Meralgia Paresthetic

Meralgia Paresthetic

This name so difficult to write and remember refers to a simple problem to understand that sometimes can become very problematic. Let’s explain what meralgia paresthetica consists of.

Meralgia paresthetic

  Femorocutaneous nerve.To understand everything we are going to tell, first I will explain the path of the nerve that causes these symptoms and that brings the sensitivity to the anterolateral area of ​​the thigh; Is the femorocutaneous nerve. This nerve comes out of the lumbar vertebrae (L2 and L3) and goes to the front of the pelvis where it is superficial (we can see it in the image indicated by black arrows). We all have a zone of bone that we notice that protrudes in the anterior and lateral part of the pelvis (anterosuperior iliac spine) that we can see under the black arrow on the left. It is this area where we frequently support the belt. In this area the nerve is just below the skin and can be compressed with relative ease. The nerve then continues its course to the anterolateral area of ​​the thigh.

This nerve is sensitive. Its mission is to collect the sensitivity of this area of ​​the skin as we see in the diagram. Know that the nerves that collect this sensitivity have sensors and “cables” to detect contact, temperature changes and pain.

We already know what this nerve is for. Well, what is this about the paresthetic meralgia? When the nerve becomes damaged it produces a series of symptoms which have been given this name. Now we will see the causes and symptoms that can produce.

Meralgia ParestheticWhat symptoms does meralgia paresthetica produce?

Meralgia parestheticIt will produce unpleasant sensations in the area of ​​the skin that corresponds to the femorocutaneous nerve as we can see in red in the scheme. You may notice tingling, numbness of the area (sometimes we touch and feel not feel good), pain in the path of the nerve and burning sensation. It may also happen that we have hypersensitivity in this area of ​​the skin and notice pain just touching us (hyperesthesia) or that we feel unpleasant sensations rare (dysesthesia). We do not have to suffer all these symptoms, it is normal that we have only some.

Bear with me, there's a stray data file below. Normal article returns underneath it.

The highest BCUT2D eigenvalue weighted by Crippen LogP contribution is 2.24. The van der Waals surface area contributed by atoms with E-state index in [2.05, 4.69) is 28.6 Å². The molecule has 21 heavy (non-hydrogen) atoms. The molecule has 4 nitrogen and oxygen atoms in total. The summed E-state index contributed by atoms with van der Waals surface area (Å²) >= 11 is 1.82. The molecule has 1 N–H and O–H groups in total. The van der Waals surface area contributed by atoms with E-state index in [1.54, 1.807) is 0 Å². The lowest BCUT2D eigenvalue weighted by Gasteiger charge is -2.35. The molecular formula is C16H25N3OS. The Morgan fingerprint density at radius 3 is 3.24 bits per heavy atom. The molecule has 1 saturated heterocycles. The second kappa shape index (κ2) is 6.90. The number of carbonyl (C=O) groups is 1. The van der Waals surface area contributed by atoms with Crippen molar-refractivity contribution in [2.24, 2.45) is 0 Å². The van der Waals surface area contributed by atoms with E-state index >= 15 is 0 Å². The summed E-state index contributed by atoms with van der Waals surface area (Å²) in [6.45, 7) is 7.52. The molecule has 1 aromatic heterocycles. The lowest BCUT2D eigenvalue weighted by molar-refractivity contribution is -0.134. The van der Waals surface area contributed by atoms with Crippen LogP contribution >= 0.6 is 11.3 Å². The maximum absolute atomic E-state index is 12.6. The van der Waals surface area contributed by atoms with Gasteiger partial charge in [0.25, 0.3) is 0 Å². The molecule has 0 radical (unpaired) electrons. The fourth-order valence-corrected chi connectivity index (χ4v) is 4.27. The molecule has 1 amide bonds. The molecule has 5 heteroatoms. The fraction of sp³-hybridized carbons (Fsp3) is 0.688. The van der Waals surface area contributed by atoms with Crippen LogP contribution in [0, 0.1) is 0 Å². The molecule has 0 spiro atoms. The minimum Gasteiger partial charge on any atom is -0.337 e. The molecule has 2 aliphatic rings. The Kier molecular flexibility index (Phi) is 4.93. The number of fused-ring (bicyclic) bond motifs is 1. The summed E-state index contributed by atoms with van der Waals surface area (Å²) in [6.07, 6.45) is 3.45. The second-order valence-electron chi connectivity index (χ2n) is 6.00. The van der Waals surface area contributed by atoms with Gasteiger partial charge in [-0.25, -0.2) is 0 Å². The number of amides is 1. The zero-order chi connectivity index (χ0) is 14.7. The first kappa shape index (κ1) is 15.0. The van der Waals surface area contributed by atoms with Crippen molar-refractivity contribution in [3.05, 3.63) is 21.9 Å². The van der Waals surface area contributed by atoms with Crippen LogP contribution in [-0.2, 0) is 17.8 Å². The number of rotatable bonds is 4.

What is the cause of paresthetic  meralgia?

The causes usually have to do with the compression of this nerve in its path. The most frequent is to wear tight clothing that compresses the nerve, to gain weight or due to pregnancy. The typical thing, as far as the clothes are concerned, is the use of belts that tighten by the area of ​​exit of the nerve although any clothes that compress in this zone can produce it. There are diseases like diabetes that make us more prone to have this condition. These are the typical causes, but any injury to the nerve pathway can damage it and produce symptoms: a blow in the nerve area, being upside down on a hard surface for a long time, if we have had surgery in this area and the nerve has Damaged, if we have a scar that compresses it, use of plasters, tumors, etc.

How is the diagnosis made?

Our doctor has to analyze our symptoms and through a physical examination discard other causes that can give similar sensations. Sometimes it is necessary to inspect the area with imaging tests to look for internal causes that may be compressing the nerve.

To confirm the diagnosis we can ask for a test that is the electromyography. With this technique, on the one hand, we will look at how this nerve works directly and, on the other hand, we will analyze other neurological aspects seeking to rule out other causes.

Another way to confirm the diagnosis may be by pinching a little anesthetic in the area where the nerve goes to the thigh. If the pain is relieved, it can confirm that we are experiencing a paresthetic meralgia.

What is the treatment of meralgia?

The main thing is to remove the cause that produces it. Our doctor will inform us of our particular case. Generally wearing loose clothing that does not compress in this area and lose weight would be the main preventive measures. The usual thing is that the symptoms end up going alone without any more when the cause has been a punctual fact that has compressed the nerve. Sometimes the sleeping area may remain for a few months if there has been more damage.

To relieve the pain we can take the painkillers and anti-inflammatories known. Sometimes our doctor will recommend medications that are specific for neuropathic pain. With neuropathic pain we refer to the discomfort or symptoms that produce sensory nerve injuries.

If the situation is lasting and leads to more disabling problems, there is the possibility of using more invasive techniques such as corticosteroid infiltration or even surgery to release the nerve.

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